“I am certain that the great renewal impulse of the Second Vatican Council is not being truly led forward and understood in its depth. We must further work on that,” he said. “Further adaptations of church teachings are required.”

“I believe the hour has come to deeply commit ourselves to open the way of the church to renewal and reform,” Marx said.

The cardinal’s statements coincide with plans to openly debate the issue of celibacy at the German bishops’ permanent council meeting in the spring. The bishops have said the workshop during the meeting is a direct response to the abuse crisis.

It is wonderful that Cardinal Marx, who is president of the German bishops’ conference, has spoken so strongly about the need to examine mandatory celibacy in light of the abuse crisis, but, it seems to me, this issue needs to be discussed on its own merits.

There were good historical reasons for its introduction in the Middle Ages but mandatory celibacy serves no good purpose now. Many priests have found it an impossible burden. Many others have coped with it in unhealthy and destructive ways. The cost to the church has been incalculable. The celibacy rule has contributed to the vocations crisis that is engulfing the church in so many parts of the world. In countries like Ireland, priests are ageing and seminaries stand empty, while the number of clustered and priestless parishes continues to climb.

Meanwhile, the church loses millions of members every year to other Christian dominations and religions. Between 2014-2016, Brazil lost nine million Catholics to protestantism. Committed lay leaders do their best, but without priests the church dies. Without priests, the Eucharist cannot be celebrated, and the Eucharist is the life-blood of the church. There are many former priests who would love to celebrate the sacraments again, but are forbidden to do so, and many others who feel called to the priesthood but not to the celibate way of life. Celibacy is too big an obstacle for them, and so their priestly vocation is lost. Yet, even in the face of this stark reality, most men in church leadership think that clinging to the man-made rule of mandatory celibacy is more important than meeting the urgent sacramental needs of God’s people. Celibacy trumps everything. This is not just tragic, but catastrophic.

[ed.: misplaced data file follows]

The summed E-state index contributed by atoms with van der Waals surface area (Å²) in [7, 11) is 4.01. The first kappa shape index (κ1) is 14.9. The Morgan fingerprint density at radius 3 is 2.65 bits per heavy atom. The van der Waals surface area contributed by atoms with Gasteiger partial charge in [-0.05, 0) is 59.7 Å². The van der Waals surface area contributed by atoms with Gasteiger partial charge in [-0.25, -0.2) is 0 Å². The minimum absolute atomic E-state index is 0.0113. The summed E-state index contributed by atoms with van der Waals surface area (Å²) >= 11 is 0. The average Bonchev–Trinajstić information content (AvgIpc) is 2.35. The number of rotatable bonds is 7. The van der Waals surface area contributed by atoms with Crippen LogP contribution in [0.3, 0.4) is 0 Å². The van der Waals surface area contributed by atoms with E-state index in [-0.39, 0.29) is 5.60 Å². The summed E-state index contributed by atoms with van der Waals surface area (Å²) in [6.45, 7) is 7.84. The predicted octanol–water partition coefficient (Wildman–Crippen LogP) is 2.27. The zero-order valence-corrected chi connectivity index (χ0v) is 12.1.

Mandatory celibacy has forced many thousands of men out of the priesthood. They meet someone in the course of their ministry and sexual attraction takes over. They fall in love. They try hard to keep their vows but are not able. They are caught between love of their vocation and love of another person. Ideally, they should be able to love both but they cannot. So they are lost to the priesthood.

Others remain in the priesthood while not observing their vow of celibacy. These priests are conflicted. They know what they are doing is wrong. They are aware of the emotional and psychological damage they are doing to themselves and the person they love, but they cannot stop themselves. They don’t want to or can’t give up the ministry, but neither are they able to give up their affair. And so they juggle the two. It is unfair to everyone, especially the person they love.

Then, there are the secret children fathered by priests. Nobody knows how many secret children are out there, only that it is a scandal that cannot be denied. The damage done to these children and their mothers (and fathers) is incalculable.

Mandatory celibacy is a form of control. It is easier for a bishop to exercise authority over a priest who does not have commitments or obligations as a husband and father. The priest is easier to move around. He is more dependent on his superior, more vulnerable. He costs less to support and there are no potential conflicts around property and inheritance rights. As Thomas Doyle, Richard Sipe and Patrick Wall put it in Sex, Priests, and Secret Codes: The Catholic Church’s 2,000-Year Paper Trail of Sexual Abuse, celibacy “is essential to the continuation of the power and prominence of the clerical subculture, the home of the elite minority who rule the church. … To abandon celibacy would be to risk the demise of the fortified clerical world and the consequent loss of power and influence.”

Mandatory celibacy facilitates clericalism. It leads some clergy to a sense of entitlement and privilege. The collar, the vestments, the titles, the role – all these offer status, identity, comfort, security, a feeling of superiority, of being part of an elite club, a special caste. The culture of clericalism compensates for the privations of celibacy. It also stokes ambition. Without a partner or children as a focus or distraction, some priests invest all their energy in climbing the clerical ladder. Promotion and deference provide them with a sense of validation, and help them feel better about themselves.